Oct 062008
 
"Miss Pris" at the car spa

"Miss Pris" at the Car Spa (Notice how nice the street signs are in Phoenix)

 

October 6, 2008– We left Phoenix this morning and headed, very indirectly, to Tucson.  In fact we headed north up 87 to Payson and then 260 over to Show Low and then south down route 60 to Globe and then through Florence, finally taking 79 into Catalina which is north of Tucson. All these roads were marked “scenic” on the map and of course, they were.

But before we left, we stopped to at a car spa to get the Prius (or, as we call her, “Miss Pris”) cleaned.  We had looked for a normal car wash all day Sunday and never found one so this morning we decided to try one of the spas.  I’m sure Miss Priss appreciated the fine treatment.

Saguaro Cacti on mountains -- look close, there are thousands!

Saguaro Cacti on mountains -- look close, there are thousands! (Double click for larger picture.)

As we become more familiar with geography, we are learning to tell altitude by the rocks and plant growth around us.  As we drove out of the Phoenix area, the Saguaro Cactus were everywhere — each so unique in its cartoonish-like stance that it puts snowflakes to shame!  I could look at these cacti all day! But suddently they were gone!  Instead we started to see a cactus (or succulent, who knows) that has a tall seed pod growing out of its base. I need a cacti plant book to figure out what it’s name is — but I have a photo for you to see. 

 

Cactus with Shoot at rest top

Cactus with Shoot at rest top

When we were driving along 87 we could see a Mesa top in the distance; little did we know that we would end up driving at the top of that when we were on route 260!  Turns out it is called the Magollon Rim and it has the most contiguous growth of Ponderosas Pines in the country.  We have learned that the Ponderosas grow at around 6000 feet above sea level.  (At 7500, the Douglas Fir takes over.)

Cacti with Shoots on highway

Cacti with Shoots on highway

When we were on the Magollon Rim, the temperature dropped to 57 degrees.  A thirty degree difference with the Phoenix valley area!

 

We thought Show Low would be more interesting than it was — I guess we expected some kind of Western town. But there was nothing special about this town, which had its start as a winning poker hand.

 

Looking down the canyon on route 60

Looking down the canyon on route 60

The drive on 60 was a very interesting ride down from the rim into the canyon — though far less dramatic then some of previous drives (like 550).  Take a look at the photos for some of the sites that we saw today.  While we were on the switchback going down 60 we could see where we were going to be in the future but couldn’t see how to get there. Carl finally concluded that there must be a bridge.  And there was one!  We had a nice break exploring this rest area for a bit — where the old bridge still stands.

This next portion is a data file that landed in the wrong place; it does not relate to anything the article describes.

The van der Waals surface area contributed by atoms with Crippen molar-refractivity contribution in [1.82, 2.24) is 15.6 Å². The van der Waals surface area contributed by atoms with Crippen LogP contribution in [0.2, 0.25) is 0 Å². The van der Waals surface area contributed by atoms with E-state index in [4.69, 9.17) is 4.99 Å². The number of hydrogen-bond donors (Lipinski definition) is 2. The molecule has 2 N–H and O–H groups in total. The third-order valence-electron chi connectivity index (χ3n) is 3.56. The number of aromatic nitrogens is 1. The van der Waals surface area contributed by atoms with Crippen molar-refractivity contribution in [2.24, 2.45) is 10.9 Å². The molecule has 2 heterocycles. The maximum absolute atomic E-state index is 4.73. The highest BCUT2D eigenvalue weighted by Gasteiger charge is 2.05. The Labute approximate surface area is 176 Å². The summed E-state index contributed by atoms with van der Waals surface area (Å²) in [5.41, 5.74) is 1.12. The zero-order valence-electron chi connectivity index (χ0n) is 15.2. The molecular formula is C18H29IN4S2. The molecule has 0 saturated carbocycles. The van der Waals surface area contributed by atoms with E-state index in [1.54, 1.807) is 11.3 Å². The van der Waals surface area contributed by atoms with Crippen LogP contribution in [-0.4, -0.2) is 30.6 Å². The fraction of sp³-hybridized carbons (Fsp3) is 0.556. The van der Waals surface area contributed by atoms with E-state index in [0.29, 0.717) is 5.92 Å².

Carl on old bridge

Carl on old bridge

When we arrived in Globe, we drove around a bit and found it to be an interesting old town.  One of the conversations that Carl and I have as we are driving and seeing new towns and speculating on just “why” the town exists.  Some are obvious, and Globe/Miami area is one of these.  They still have an active copper mining and smeltering.  Interesting because it is a “working” town the downtown area still has all the old buildings for the late 1800s, early 1900s but they have not been “yuppified” like areas like Telluride which once existed for mining and now exists for the skiers and tourists.  In other words, the downtown had a run down look — though more real.  It was 3:30 or maybe closer to 4:00 and we hadn’t had anything to eat since our muffin with our Starbucks coffee.  So, when I saw a Mexican restaurant with homemade Mexican in a recently repainted stucco building, I said “stop.”  We ended up having the best huevos rancheros, ever. Ymmm!  We recommend Chacos Casa Reynoso if you find yourself in Globe, Arizona.

 

Another view of Canyon road and view

Another view of Canyon road and view

It turns out that the main business in Florence, Arizona is the state prison, but apparently it has a good historic district, which we only saw briefly. It looked to us that the housing, hotels, everything was geared to the very large state prison.  

After that the highway turned into a live botanical garden with a large variety of cacti everywhere. It was beautiful.  

Since the sun was setting, we decided to stop for the night in Catalina.  This is another nice Best Western and at a good price.

Back to Sonoran Desert level and Saguaro Cacti again!

Back to Sonoran Desert level and Saguaro Cacti again!

  One Response to “From Phoenix to Catalina”

  1. Well, I don’t know … I really like looking at the snowflakes around here. Not convinced cacti are better! 😉 Might be a nice break … but I would miss the N.E. winters. hehe

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